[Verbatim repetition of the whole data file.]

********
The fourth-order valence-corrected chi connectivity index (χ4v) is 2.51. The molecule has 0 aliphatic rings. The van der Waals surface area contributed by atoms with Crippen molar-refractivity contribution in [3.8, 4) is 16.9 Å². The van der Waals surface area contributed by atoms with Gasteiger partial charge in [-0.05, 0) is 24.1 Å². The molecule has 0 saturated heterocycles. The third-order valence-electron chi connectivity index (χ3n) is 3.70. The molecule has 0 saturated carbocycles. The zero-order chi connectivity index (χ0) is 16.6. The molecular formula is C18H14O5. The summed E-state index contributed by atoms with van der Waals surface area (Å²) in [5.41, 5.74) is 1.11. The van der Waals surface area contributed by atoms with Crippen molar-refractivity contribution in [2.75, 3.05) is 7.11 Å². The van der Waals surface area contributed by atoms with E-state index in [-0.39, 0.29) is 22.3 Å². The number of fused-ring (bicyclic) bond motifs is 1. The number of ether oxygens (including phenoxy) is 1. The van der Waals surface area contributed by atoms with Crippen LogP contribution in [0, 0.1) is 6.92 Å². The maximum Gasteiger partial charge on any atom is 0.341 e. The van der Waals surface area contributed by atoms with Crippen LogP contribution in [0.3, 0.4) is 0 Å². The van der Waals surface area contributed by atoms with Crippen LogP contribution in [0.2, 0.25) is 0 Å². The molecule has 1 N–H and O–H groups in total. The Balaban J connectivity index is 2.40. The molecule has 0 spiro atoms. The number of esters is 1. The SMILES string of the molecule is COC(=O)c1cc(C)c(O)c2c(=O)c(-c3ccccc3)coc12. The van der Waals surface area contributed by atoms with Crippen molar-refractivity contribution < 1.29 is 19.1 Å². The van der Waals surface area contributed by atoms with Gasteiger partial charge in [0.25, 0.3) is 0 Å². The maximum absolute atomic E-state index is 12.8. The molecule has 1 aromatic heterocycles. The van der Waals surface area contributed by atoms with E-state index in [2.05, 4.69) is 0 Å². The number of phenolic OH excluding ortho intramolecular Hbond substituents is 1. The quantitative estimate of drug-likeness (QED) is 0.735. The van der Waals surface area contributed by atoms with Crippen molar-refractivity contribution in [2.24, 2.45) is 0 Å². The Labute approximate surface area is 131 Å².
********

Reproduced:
The fourth-order valence-corrected chi connectivity index (χ4v) is 2.51. The molecule has 0 aliphatic rings. The van der Waals surface area contributed by atoms with Crippen molar-refractivity contribution in [3.8, 4) is 16.9 Å². The van der Waals surface area contributed by atoms with Gasteiger partial charge in [-0.05, 0) is 24.1 Å². The molecule has 0 saturated heterocycles. The third-order valence-electron chi connectivity index (χ3n) is 3.70. The molecule has 0 saturated carbocycles. The zero-order chi connectivity index (χ0) is 16.6. The molecular formula is C18H14O5. The summed E-state index contributed by atoms with van der Waals surface area (Å²) in [5.41, 5.74) is 1.11. The van der Waals surface area contributed by atoms with Crippen molar-refractivity contribution in [2.75, 3.05) is 7.11 Å². The van der Waals surface area contributed by atoms with E-state index in [-0.39, 0.29) is 22.3 Å². The number of fused-ring (bicyclic) bond motifs is 1. The number of ether oxygens (including phenoxy) is 1. The van der Waals surface area contributed by atoms with Crippen LogP contribution in [0, 0.1) is 6.92 Å². The maximum Gasteiger partial charge on any atom is 0.341 e. The van der Waals surface area contributed by atoms with Crippen LogP contribution in [0.3, 0.4) is 0 Å². The van der Waals surface area contributed by atoms with Crippen LogP contribution in [0.2, 0.25) is 0 Å². The molecule has 1 N–H and O–H groups in total. The Balaban J connectivity index is 2.40. The molecule has 0 spiro atoms. The number of esters is 1. The SMILES string of the molecule is COC(=O)c1cc(C)c(O)c2c(=O)c(-c3ccccc3)coc12. The van der Waals surface area contributed by atoms with Crippen molar-refractivity contribution < 1.29 is 19.1 Å². The van der Waals surface area contributed by atoms with Gasteiger partial charge in [0.25, 0.3) is 0 Å². The maximum absolute atomic E-state index is 12.8. The molecule has 1 aromatic heterocycles. The van der Waals surface area contributed by atoms with E-state index in [2.05, 4.69) is 0 Å². The number of phenolic OH excluding ortho intramolecular Hbond substituents is 1. The quantitative estimate of drug-likeness (QED) is 0.735. The van der Waals surface area contributed by atoms with Crippen molar-refractivity contribution in [2.24, 2.45) is 0 Å². The Labute approximate surface area is 131 Å².